THE tiny night monkey is with Martha Silva 24 hours a day, nestled in a wool pouch inside her coat or beside her while she sleeps. Eight times a day, she feeds milk to the five-inch baby like an attentive mother.

The long hours of monkey mothering don’t bother the 54-year-old Colombian woman, she said, because she already raised two children.

“To me there is no difference. You have to look after each the same. When you give them the bottle, you have to make sure they don’t choke,” said Silva, who works with the neonatal unit of Bogota’s Wildlife Reception Centre, part of the capital’s environment ministry.

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Silva, who has children aged 20 and 30, began working at the centre west of Bogota in 2000. She has nurtured species ranging from birds to turtles to primates.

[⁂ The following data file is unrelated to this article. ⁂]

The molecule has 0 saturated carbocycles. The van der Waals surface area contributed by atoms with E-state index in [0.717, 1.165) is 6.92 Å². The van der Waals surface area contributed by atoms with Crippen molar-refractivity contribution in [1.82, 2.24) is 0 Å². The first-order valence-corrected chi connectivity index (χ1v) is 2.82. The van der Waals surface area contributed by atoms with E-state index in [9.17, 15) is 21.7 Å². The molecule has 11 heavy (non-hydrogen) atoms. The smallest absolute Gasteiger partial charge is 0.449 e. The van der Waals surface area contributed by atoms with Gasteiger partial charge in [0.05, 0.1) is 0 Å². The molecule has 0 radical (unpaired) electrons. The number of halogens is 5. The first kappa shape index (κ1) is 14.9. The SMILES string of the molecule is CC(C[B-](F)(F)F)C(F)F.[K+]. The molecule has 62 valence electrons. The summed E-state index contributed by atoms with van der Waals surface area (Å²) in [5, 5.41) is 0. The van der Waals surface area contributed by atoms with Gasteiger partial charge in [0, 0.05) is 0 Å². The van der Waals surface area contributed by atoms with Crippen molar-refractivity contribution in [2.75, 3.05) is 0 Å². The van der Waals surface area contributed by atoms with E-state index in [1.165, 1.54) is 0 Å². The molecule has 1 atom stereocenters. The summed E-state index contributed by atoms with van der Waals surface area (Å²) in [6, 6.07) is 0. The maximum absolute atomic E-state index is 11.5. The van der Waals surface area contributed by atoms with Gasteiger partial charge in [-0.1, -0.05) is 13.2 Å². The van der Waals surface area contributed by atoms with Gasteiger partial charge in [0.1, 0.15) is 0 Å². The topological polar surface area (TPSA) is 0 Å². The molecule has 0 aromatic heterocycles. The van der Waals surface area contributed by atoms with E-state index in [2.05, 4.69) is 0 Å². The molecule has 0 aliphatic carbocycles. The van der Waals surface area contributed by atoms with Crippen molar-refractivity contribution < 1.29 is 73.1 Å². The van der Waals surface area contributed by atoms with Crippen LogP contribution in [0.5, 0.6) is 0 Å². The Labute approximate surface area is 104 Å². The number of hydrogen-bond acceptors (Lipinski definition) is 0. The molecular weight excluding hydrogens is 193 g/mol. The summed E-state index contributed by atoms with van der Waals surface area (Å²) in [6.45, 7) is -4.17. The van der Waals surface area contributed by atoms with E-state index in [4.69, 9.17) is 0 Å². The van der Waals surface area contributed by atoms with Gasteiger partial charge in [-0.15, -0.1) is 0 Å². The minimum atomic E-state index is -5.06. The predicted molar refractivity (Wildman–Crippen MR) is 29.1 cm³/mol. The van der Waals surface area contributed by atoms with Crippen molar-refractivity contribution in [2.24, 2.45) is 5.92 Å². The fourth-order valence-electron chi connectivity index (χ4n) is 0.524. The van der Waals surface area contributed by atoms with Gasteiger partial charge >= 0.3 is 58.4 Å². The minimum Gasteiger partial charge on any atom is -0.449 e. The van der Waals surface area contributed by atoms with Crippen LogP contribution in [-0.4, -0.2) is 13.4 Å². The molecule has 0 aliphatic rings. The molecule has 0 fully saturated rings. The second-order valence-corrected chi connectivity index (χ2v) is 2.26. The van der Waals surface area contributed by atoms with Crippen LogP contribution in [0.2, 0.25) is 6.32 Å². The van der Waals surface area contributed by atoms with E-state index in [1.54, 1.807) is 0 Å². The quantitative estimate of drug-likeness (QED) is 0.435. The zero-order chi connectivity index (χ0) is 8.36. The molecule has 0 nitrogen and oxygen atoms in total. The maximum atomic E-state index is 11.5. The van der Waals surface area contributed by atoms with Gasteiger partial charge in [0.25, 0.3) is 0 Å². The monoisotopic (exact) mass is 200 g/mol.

Her husband and daughter help her with the household chores and cooking while she is occupied with a baby animal.

They sleep together and Silva takes the monkey to work each day on her bicycle, the baby snug in the wool bag.

Every three hours, the monkey must be fed delactosed milk with vitamins added, Cardenas said. In the wild, adult night monkeys eat leaves, insects and small lizards and frogs.

When he grows up, the monkey will weigh 800 to 900 grams (1.75 to 2 pounds) and stand about 34 centimetres (13.4 inches), Cardenas said, adding that he will look like “a medium-sized teddy bear.”

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Silva says she has raised two other baby monkeys and both of those were freed in different parts of the country. She hasn’t heard anything about them since.

“It is like with a child. You are at peace because they are going to be in their natural habitat,” she said.


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